Child at a school in Somalia. Photo © UNICEF/Mackenzie Knowles-Coursin
On December 10, the United Nations marked Human Rights Day, celebrating the 70th anniversary of the signing of the Universal Declaration of Human Rights. In one critical clause of the declaration, the signatories emphasized that:
“Everyone has the right to an education. Education shall be free, at least in the elementary and fundamental stages…Education shall be directed to the full development of the human personality and to the strengthening of respect for human rights and fundamental freedoms. It shall promote understanding, tolerance and friendship among all nations, racial or religious groups, and shall further the activities of the United Nations for the maintenance of peace.”
Why does the right to education configure in a declaration of human rights? Why is it essential that education stands among other rights such as right to a fair trial, access to justice, right to life, freedom from slavery, and many others?
Without an education, children will not be equipped with the tools necessary to tear down social barriers, break vicious cycles of poverty, or better their communities after crisis. Education is essential during times of conflict, when schools are shut down, used for military purposes, or put under constant threat due to fighting.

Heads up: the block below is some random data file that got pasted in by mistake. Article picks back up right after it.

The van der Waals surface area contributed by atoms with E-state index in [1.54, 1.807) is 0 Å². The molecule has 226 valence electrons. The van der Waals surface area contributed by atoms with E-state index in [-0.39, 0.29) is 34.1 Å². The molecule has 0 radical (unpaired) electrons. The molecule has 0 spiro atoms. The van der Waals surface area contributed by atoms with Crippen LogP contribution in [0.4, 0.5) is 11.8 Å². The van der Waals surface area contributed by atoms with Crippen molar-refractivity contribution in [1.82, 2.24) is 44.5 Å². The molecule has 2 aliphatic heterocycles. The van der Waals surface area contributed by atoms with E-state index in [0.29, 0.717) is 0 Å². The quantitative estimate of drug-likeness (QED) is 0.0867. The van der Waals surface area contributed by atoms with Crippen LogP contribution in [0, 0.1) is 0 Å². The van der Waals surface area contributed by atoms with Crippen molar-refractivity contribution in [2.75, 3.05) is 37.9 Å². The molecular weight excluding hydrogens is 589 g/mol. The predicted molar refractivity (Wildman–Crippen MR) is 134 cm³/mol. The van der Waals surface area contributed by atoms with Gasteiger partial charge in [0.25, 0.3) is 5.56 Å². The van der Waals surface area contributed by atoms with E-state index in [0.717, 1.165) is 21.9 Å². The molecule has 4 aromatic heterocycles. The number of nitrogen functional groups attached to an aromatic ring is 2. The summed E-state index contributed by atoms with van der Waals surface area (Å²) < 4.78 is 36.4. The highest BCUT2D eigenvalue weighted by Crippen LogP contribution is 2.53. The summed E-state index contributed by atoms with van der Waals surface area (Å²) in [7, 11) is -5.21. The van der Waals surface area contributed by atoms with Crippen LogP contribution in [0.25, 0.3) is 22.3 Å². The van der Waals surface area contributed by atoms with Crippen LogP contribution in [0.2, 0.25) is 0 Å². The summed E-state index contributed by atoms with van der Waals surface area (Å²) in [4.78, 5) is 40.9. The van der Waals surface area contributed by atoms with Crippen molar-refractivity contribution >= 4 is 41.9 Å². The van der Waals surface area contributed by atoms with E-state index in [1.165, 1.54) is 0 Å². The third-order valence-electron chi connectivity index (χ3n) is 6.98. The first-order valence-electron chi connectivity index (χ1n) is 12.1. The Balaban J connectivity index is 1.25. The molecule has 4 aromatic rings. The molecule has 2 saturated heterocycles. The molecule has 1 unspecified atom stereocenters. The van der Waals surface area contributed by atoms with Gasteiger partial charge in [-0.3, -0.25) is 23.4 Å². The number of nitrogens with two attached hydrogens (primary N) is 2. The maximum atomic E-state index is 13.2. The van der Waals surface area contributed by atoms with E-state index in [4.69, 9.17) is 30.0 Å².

The Global Business Coalition for Education (GBC-Education) is working hard to protect the right to an education for children living in conflict zones and for those who are fleeing their homes. Through its Rapid Education Action (REACT) initiative, GBC-Education is connecting the private sector with actors on the ground – implementation partners who seek to deliver educational and employment opportunity. For example, NaTakallam – an organization participating in REACT – is enabling Arabic-speaking refugees to teach Arabic and gather an income.
Business is also lending help through other means; HP and ITWORX Education are supporting refugee children escaping the conflict in Syria, bringing learning opportunities through technology and mobile devices.
As we enter 2018, the world faces numerous challenges to education – including the conflict in Syria, natural disasters, and the burgeoning refugee and displaced persons crisis.
How the world – and the business community – tackles the challenges to education will be critical toward protecting fundamental human right outlined by the United Nations 70 years ago.